Bowhunting Tech Tip: Arrow Spine vs. Arrow Weight

In this video, LAS TechXpert P.J. Reilly addresses the difference between arrow weight and arrow spine.

An arrow’s spine determines how much the shaft flexes when it leaves a bow. Archers want their arrows to flex some, but not too much.

Arrow weight refers to how much the arrow actually weighs. That weight can change as you look at arrows of different spines, but simply choosing a different arrow spine in order to change your arrow’s weight is not a good idea.

We sometimes see bowhunters opt for weaker arrows when they want to cut arrow weight, or choose stiffer shafts if they want a heavier arrow. Either can cause problems with accuracy, especially if a fixed-blade broadhead is added to the shaft. Such broadheads tend to magnify flight problems.

Lighter arrows fly faster than heavier ones, but heavy arrows generally result in better penetration. Depending on what they’re hunting and where, bowhunters might prefer a heavy arrow or a light one.

Bowhunters choosing an arrow should stick with the spine recommended by the manufacturer. That recommendation will be based on draw weight, arrow length and point weight.

If bowhunters want to change their arrow’s weight, they can opt for heavier or lighter shafts without changing spine. They can also increase or decrease point weight, but then that could affect the manufacturer’s spine recommendation.

Explained: Arrow Spine

In this second installment of Nocked and Ready to Rock for 2016, John Dudley talks about arrow spine.

The spine of an arrow refers to how much that arrow flexes. You want some flex in your arrow, but not too much, which makes choosing an arrow with the correct spine critical for accuracy.

Dudley talks about how an arrow’s spine affects accuracy, before outlining the factors archers need to consider in determining the correct arrow spine for their setup. Finally, he talks about the arrow manufacturers’ charts bowhunters need to refer to when picking an arrow shaft.

Arrow spine vs. arrow weight: Don’t be confused

In the Lancaster Archery Supply Pro Shop, we hear it all the time.

“I want to switch to a lighter arrow to get more speed.”

That’s usually not a problem, as long as you don’t confuse arrow weight with arrow spine. Too often, that’s exactly what archers do. Someone shooting a bow with a 70-pound draw weight and a 29-inch draw length will grab a 400-spine arrow to replace the 340-spine arrow they’ve been shooting. They think that’s the right way to reduce arrow weight.

It’s not.

When we talk about an arrow’s spine, we’re talking about how much it flexes. We’re talking about its stiffness. Every arrow should flex when it leaves the bow. But it should only flex a certain amount. If it flexes too much – weak spine – then its flight will be erratic. If it doesn’t flex enough – stiff spine – then the arrow will have no forgiveness. Consistent accuracy usually suffers in either case.

Choosing the correct arrow spine for your setup depends on your draw length and draw weight. Draw length is important, because that determines how long of an arrow you need to shoot. And the longer a shaft is, the more it’s going to flex. Draw weight is factored in, because that determines the amount of force pushing the arrow.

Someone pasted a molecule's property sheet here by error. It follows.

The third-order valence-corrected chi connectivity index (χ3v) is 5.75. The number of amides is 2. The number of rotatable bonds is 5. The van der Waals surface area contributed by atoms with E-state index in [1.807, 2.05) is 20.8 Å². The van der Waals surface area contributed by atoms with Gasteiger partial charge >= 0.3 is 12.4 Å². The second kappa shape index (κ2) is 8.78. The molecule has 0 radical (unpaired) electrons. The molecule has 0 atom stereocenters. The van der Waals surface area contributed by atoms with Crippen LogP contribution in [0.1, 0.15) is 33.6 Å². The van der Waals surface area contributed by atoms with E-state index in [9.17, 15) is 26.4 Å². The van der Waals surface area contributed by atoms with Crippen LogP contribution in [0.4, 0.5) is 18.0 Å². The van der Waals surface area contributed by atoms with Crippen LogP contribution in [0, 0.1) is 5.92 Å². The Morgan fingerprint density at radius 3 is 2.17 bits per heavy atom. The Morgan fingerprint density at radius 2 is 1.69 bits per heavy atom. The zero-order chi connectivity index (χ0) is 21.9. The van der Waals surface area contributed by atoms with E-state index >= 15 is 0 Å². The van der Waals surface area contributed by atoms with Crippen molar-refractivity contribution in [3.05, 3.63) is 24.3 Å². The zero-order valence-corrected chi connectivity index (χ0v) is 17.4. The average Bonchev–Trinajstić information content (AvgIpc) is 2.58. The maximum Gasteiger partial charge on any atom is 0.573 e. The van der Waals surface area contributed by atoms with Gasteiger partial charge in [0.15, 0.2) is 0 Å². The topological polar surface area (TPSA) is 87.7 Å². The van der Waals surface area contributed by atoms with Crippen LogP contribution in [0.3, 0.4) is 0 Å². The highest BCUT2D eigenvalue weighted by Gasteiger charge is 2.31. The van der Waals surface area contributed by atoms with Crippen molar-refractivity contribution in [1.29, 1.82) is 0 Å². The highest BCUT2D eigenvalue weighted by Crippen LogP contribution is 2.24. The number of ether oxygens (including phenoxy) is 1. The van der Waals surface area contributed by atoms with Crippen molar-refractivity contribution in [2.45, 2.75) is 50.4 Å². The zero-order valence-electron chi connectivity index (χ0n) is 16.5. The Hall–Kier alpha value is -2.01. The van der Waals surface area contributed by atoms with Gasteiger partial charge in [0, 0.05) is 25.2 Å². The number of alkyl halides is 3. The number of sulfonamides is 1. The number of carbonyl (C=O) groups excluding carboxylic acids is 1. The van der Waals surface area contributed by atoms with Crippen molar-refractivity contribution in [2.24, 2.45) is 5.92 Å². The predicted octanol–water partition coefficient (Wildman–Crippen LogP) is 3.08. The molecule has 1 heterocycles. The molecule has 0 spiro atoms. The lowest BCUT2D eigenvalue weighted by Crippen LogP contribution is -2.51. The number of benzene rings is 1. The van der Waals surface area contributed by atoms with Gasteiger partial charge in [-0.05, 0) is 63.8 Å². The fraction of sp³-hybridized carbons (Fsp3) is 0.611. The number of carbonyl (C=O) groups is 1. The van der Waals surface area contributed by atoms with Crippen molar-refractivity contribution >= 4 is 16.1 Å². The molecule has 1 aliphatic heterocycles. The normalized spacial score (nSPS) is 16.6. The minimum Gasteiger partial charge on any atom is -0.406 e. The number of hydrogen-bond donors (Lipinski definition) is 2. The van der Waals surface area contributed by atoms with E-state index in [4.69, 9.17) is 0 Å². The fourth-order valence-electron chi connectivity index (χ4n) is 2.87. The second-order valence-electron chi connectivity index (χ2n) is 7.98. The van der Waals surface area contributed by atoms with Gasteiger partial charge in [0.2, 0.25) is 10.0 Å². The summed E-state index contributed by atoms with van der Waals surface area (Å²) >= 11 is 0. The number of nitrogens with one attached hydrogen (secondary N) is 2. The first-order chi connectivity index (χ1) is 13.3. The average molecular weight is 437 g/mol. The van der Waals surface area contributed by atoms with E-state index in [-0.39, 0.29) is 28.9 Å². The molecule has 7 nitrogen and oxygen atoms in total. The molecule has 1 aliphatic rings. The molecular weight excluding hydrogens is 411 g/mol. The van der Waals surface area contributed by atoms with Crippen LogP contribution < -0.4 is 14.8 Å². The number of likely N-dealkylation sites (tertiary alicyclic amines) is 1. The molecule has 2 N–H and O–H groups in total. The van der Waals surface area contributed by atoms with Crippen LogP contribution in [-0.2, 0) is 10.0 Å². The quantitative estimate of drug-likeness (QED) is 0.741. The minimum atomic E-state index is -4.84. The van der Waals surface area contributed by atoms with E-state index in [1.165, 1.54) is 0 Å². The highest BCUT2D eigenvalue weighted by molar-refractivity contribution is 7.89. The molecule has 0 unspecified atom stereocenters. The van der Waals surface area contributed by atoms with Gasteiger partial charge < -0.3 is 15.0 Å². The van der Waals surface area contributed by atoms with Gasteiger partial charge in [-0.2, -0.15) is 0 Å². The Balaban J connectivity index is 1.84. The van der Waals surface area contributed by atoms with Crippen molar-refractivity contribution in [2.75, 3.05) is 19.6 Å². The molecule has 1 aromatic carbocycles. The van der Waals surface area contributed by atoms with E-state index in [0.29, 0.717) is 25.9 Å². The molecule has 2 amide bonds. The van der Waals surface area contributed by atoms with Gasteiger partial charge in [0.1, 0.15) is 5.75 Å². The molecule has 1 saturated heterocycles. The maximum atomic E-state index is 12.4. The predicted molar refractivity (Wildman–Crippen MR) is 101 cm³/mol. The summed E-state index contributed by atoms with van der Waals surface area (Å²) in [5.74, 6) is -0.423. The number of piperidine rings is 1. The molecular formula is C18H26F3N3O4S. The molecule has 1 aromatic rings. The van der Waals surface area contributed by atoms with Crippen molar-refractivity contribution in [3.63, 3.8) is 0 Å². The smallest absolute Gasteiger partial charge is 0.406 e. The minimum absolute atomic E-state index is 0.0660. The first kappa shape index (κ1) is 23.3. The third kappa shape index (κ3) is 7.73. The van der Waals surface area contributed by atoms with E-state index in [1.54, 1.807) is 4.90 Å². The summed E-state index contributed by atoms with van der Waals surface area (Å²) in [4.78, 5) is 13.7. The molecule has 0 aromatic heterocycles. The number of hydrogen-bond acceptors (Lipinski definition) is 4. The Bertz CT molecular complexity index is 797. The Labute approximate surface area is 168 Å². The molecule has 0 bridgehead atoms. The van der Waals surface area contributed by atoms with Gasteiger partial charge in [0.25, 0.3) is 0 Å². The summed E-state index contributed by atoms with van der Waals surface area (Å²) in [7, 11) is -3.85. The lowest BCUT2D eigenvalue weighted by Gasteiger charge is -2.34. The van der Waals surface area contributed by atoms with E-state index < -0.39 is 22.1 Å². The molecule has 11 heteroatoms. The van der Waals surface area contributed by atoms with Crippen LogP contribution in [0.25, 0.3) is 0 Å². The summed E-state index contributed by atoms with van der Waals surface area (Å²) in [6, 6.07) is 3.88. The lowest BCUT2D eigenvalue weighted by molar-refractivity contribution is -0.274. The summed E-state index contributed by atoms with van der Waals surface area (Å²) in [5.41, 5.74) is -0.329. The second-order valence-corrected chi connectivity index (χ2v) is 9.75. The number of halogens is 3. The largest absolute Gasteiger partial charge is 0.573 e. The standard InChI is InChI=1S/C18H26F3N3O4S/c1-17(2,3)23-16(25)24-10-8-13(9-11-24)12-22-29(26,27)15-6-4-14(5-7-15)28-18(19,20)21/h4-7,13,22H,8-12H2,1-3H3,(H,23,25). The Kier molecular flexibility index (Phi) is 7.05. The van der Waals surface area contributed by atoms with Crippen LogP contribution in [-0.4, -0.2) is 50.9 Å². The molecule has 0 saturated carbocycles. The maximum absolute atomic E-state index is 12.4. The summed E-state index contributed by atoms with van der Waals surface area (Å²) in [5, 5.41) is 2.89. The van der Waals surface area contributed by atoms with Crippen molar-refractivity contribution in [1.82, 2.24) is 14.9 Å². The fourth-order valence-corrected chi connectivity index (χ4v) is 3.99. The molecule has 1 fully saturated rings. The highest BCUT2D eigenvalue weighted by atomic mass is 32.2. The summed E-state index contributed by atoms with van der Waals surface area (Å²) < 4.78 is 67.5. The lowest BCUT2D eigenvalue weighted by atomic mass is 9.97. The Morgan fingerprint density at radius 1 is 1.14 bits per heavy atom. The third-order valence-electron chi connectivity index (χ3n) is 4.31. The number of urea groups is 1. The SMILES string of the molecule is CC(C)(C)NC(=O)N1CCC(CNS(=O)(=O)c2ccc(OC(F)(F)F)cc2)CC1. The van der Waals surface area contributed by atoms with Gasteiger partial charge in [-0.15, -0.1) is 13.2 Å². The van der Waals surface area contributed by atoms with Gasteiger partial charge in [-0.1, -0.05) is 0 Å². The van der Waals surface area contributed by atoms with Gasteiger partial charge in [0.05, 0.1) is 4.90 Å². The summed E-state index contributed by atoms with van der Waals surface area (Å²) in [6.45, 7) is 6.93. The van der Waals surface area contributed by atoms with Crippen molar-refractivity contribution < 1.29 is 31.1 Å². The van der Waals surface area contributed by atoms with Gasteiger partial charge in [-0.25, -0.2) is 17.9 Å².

Every arrow manufacturer has a spine-selection chart, so you know which shaft to choose for your draw weight and arrow length. (Some even factor in the bow’s speed rating, since faster bows exert more force on an arrow.) And every shaft bears its manufacturer’s spine rating.

Unfortunately, the numbering system for spine ratings is not uniform from manufacturer to manufacturer. So don’t assume the numbers you see on shafts across manufacturers are comparable.

Beside or below the spine rating, most shafts usually also are stamped with their weight in grains per inch. And this is where archers can get confused.

Let’s take the Easton Bowfire, for example. The 330 shaft weighs 9.6 grains per inch. The 400 shaft weighs 8.5 grains per inch. Logic might tell an archer that, in order to lighten their arrows, they should switch from a 330 to a 400. Bad move. The 400 arrow is lighter, but it’s also weaker, and so tuning could be a real problem.

If you want a lighter arrow, stick with the recommended spine rating, but switch to a lighter shaft. Again, that 330 Bowfire shaft weighs 9.6 grains per inch. A 330 Easton Hexx, however, weighs 7.9 grains per inch. Same spine – lighter shaft.

Just for comparison, take a look at these arrows. All measure 29 inches from the insert-end to the bottom of the nock throat. All include 100-grain points, and three Blazer, 2-inch vanes. And all are the correct spine for the archer shooting a 70-pound bow, according to the manufacturer’s chart.

Shaft                                Weight

340 Easton Full Metal Jacket     482.2 grains

330 Easton Bowfire              433.6 grains

330 Easton Hexx                 382.1 grains

So you can see here, there are opportunities to change the weight of the arrow, without deviating from the spine chart.